• Monthly fee – sometimes referred to as a maintenance fee, some bank accounts will charge you each month. Sometimes, you can waive this fee if you meet certain requirements such as meeting a minimum balance requirement or having direct deposits go into the account. There are plenty of bank accounts for non-residents that don’t charge a monthly maintenance fee, so do a search, especially if you don’t think you can meet the monthly requirements.
  • Minimum opening deposit requirement – Banks may require you to deposit a certain amount upon account opening. This initial amount may be small — say, under $100 USD —  but there are also plenty that don’t require one. Higher initial deposit requirements may apply to certain accounts, like money market or business bank accounts. 
  • ATM fees – Checking accounts and some savings accounts come with an ATM or debit card, which you can use to make deposits or withdrawals at ATMs. While many banks don’t charge a fee to use machines in their network, you may be charged if you use a third-party network or one run by a different financial institution. If you intend on using ATMs often, look for a bank that has a large ATM network or one that reimburses fees.
  • Foreign transaction fees – You may be charged a fee for debit card transactions outside the U.S. This amount is often a percentage of the amount you spent or withdrew from a foreign ATM. 
  • Overdraft feesThis fee will kick in if a purchase or withdrawal brings your bank account balance to less than zero. If the bank approves the transaction, you’ll be charged a fee. Some banks let you opt into overdraft protection, which usually means transferring the money from a linked savings account to your checking account so you don’t overdraft.
  • FDIC insurance – FDIC stands for the Federal Deposit Insurance Corporation (FDIC). This organization, which is part of the U.S. federal government, guarantees the money you have on deposit at an FDIC-insured account will be there. They insure your cash for up to $250,000 USD per ownership category (type of account), per depositor (that’s you).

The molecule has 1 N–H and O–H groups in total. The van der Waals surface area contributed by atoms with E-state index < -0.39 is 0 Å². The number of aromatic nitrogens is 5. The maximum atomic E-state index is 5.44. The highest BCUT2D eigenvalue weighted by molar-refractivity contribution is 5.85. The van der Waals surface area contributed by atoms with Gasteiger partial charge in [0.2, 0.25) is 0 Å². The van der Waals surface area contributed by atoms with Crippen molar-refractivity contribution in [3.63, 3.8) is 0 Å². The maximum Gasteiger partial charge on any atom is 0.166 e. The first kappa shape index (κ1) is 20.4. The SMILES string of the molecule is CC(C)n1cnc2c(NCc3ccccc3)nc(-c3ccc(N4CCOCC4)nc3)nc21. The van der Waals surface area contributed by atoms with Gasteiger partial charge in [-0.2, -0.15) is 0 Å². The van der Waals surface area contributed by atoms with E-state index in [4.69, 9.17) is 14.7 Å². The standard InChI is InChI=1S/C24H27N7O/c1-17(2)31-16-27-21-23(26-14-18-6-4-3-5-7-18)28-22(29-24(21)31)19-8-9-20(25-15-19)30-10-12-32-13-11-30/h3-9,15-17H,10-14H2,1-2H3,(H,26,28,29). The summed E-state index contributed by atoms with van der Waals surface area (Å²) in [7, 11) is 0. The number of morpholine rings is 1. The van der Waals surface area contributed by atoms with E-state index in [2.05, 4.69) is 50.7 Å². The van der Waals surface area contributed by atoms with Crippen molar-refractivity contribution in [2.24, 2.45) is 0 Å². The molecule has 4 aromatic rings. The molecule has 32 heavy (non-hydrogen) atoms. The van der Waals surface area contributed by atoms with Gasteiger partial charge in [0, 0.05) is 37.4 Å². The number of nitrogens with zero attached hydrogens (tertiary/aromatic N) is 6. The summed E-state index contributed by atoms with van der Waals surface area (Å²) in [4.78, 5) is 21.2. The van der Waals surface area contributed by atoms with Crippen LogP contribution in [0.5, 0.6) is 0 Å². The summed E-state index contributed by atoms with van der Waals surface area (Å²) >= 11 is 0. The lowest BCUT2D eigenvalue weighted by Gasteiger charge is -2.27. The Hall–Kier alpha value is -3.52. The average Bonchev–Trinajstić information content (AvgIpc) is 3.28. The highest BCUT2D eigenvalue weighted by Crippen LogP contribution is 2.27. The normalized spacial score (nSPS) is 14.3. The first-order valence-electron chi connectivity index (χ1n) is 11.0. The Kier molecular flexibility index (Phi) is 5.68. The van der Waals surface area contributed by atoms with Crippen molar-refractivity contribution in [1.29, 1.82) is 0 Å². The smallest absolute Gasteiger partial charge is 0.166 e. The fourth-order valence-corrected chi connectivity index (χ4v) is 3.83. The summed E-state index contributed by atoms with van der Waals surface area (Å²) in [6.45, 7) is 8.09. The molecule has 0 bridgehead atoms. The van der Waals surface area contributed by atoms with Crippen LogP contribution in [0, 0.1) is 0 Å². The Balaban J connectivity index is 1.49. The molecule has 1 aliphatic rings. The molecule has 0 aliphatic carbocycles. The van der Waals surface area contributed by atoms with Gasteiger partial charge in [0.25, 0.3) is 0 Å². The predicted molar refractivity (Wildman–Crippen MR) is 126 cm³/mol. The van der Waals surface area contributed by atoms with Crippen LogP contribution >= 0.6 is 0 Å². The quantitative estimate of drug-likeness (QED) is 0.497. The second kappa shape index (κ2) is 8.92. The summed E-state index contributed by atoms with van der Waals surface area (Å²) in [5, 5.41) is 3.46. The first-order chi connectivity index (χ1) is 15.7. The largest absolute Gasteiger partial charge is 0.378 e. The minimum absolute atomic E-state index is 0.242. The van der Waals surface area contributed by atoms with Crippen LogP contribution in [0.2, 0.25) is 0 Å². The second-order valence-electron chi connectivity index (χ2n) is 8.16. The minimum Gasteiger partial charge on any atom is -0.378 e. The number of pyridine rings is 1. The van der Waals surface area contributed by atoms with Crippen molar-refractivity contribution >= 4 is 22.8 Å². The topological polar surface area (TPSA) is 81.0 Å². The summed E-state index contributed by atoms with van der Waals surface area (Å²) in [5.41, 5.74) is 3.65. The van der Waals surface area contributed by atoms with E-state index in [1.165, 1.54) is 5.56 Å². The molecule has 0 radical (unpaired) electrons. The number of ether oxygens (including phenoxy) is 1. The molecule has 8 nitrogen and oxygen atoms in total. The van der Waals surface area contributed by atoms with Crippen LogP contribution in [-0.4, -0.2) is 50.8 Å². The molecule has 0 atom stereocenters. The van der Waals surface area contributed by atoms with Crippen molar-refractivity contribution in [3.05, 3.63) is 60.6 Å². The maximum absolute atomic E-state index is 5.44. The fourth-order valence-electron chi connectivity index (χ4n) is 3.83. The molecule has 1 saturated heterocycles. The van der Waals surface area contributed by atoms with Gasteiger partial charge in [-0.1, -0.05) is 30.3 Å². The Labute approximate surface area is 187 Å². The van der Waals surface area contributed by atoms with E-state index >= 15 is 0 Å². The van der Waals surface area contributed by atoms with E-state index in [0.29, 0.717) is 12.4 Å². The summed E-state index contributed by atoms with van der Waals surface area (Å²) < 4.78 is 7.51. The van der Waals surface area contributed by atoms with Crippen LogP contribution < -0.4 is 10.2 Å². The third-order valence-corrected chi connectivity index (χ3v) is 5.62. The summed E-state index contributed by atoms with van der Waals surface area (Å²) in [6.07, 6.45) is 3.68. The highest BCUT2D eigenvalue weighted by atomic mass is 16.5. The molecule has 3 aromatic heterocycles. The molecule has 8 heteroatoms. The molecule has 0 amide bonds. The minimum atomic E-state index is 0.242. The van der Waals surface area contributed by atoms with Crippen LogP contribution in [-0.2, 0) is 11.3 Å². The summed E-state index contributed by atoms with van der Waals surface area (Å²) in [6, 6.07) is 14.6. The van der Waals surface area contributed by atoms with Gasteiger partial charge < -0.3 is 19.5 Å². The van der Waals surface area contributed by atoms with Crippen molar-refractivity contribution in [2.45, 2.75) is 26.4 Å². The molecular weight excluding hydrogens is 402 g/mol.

What about APY?

Other considerations include the interest, or annual percentage yield (APY) that a bank account offers.

While the APY is helpful in figuring out how much interest you may earn, this percentage may fluctuate. Not all bank accounts offer interest (such as many checking accounts), but it’s a factor worth considering if you intend on keeping large sums of money in your account.

When comparing APYs, check to see what the requirements are and whether you meet them. Sometimes banks won’t let you earn interest on deposits above a certain amount, for instance. 

the best banks for non-residents will have good apps, like the one this african immigrant is using

What Information Do Non-Residents Need to Open a Bank Account?

As a non-resident, you can open a new account using one or more of the following forms of identification:

  • An alien identification or passport number

  • A government-issued identification from a foreign country

  • An Individual Taxpayer Identification Number (more on this below)

You’ll also need to provide personal details such as your name, birth date, and proof of physical address in the U.S. That’s because the law requires U.S. financial institutions to be able to trace their customers’ transactions.

This information is used to verify your identity when opening a new bank account. 

Is it Possible For Non-Residents to Open an Online Bank Account?

The short answer is yes. The longer answer is that you can, though it’ll depend on the bank and the information you can provide.

Many online banks verify your information using a SSN, and many non-residents aren’t eligible for one. That means it’ll be hard for you to open a bank account online in the U.S. if you only have a passport, Permanent Resident Card, INS Employment Card, Non-Immigrant Visa or a Border Crossing Card.

In other words, application forms for online bank accounts usually don’t have a place for applicants to input their foreign ID number. 

For this reason, most non-residents have better luck going to a larger bank with physical locations. That’s because you can walk into a branch, show your passport or other relevant documents, and open an account.

Even if you can start your application online with one of these banks, you may be required to complete it in person. 

That being said, many banks allow non-residents to apply for a bank account using an Individual Taxpayer Identification Number, or ITIN. This is a processing number that the IRS issues to qualifying non-residents who aren’t eligible for an SSN.

Ask around to see if a particular bank allows you to open an account online with an ITIN if you’re unable or prefer not to head to a physical branch — most of the best banks for non-residents will let you do so.

How Do Non-Residents Send Money Home?

Sending money home as a U.S. non-resident need not be difficult. 

International transfer companies like Remitly offer multiple ways for non-residents to send money home and, in some cases, faster than it would be with international bank transfers. These companies understand the importance of sending money to your loved ones. 

Find out more at the homepage or download the app today.